09/28/2011 06:14 pm ET | Updated Nov 27, 2011

Asteroid 'Marches' Across Tadpole Nebula (PHOTO)

If you look closely at this infrared image of the Tadpole nebula, located in the Auriga constellation some 12,000 light-years from Earth, you might just be able to see a 12-mile diameter asteroid "marching" across the nebula.

It's the series of yellow-green dots at the top-center of the image, just above what looks like an orange swirl in the center. According to NASA, two natural satellites can also be seen in the image, but their green trails are less visible than the asteroid's.

A nebula is a cloud of dust and ionized gases that can give birth to stars. The image of a nebula was composed by combining 25 individual frames taken by NASA's WISE (Wide-field Infrared Survey Explorer) telescope.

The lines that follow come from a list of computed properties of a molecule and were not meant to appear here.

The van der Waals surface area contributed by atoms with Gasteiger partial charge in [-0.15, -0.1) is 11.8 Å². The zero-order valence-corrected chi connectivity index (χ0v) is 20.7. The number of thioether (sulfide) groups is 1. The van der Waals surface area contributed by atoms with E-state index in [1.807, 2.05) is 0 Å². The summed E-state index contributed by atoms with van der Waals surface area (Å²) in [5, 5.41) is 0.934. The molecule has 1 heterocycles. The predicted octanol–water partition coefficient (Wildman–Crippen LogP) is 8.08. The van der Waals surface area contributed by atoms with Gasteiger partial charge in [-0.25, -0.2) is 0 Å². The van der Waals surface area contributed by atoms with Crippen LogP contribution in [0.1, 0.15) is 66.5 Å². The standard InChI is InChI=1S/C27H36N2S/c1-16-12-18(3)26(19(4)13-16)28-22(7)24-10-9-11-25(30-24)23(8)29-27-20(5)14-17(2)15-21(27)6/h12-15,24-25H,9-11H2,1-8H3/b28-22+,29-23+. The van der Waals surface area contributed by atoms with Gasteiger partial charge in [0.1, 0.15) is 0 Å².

NASA explains the nebula's name:

It is called the Tadpole nebula because the masses of hot, young stars are blasting out ultraviolet radiation that has etched the gas into two tadpole-shaped pillars, called Sim 129 and Sim 130. These "tadpoles" appear as the yellow squiggles near the center of the frame. The knotted regions at their heads are likely to contain new young stars.

Russell Croman, an astrophotographer, has a close-up image of the "tadpoles" posted on his site.

And don't worry if you can't see the asteroid or the satellites. The folks over at have posted an image with boxes highlighting their exact locations.

NASA's WISE satellite was launched in 2009 to map the celestial sky, and is currently hibernating after mapping the entire sky twice. Last week, NASA released data from the WISE satellite contradicting the theory that the Baptistina asteroid was responsible for the extinction of the dinosaurs 65 million years ago.

Think you've got an eye for spotting images in nebulae? See if you can spot the "angry bird" in the "Running Chicken Nebula."

LOOK: Asteroid Caught Marching Across Tadpole Nebula: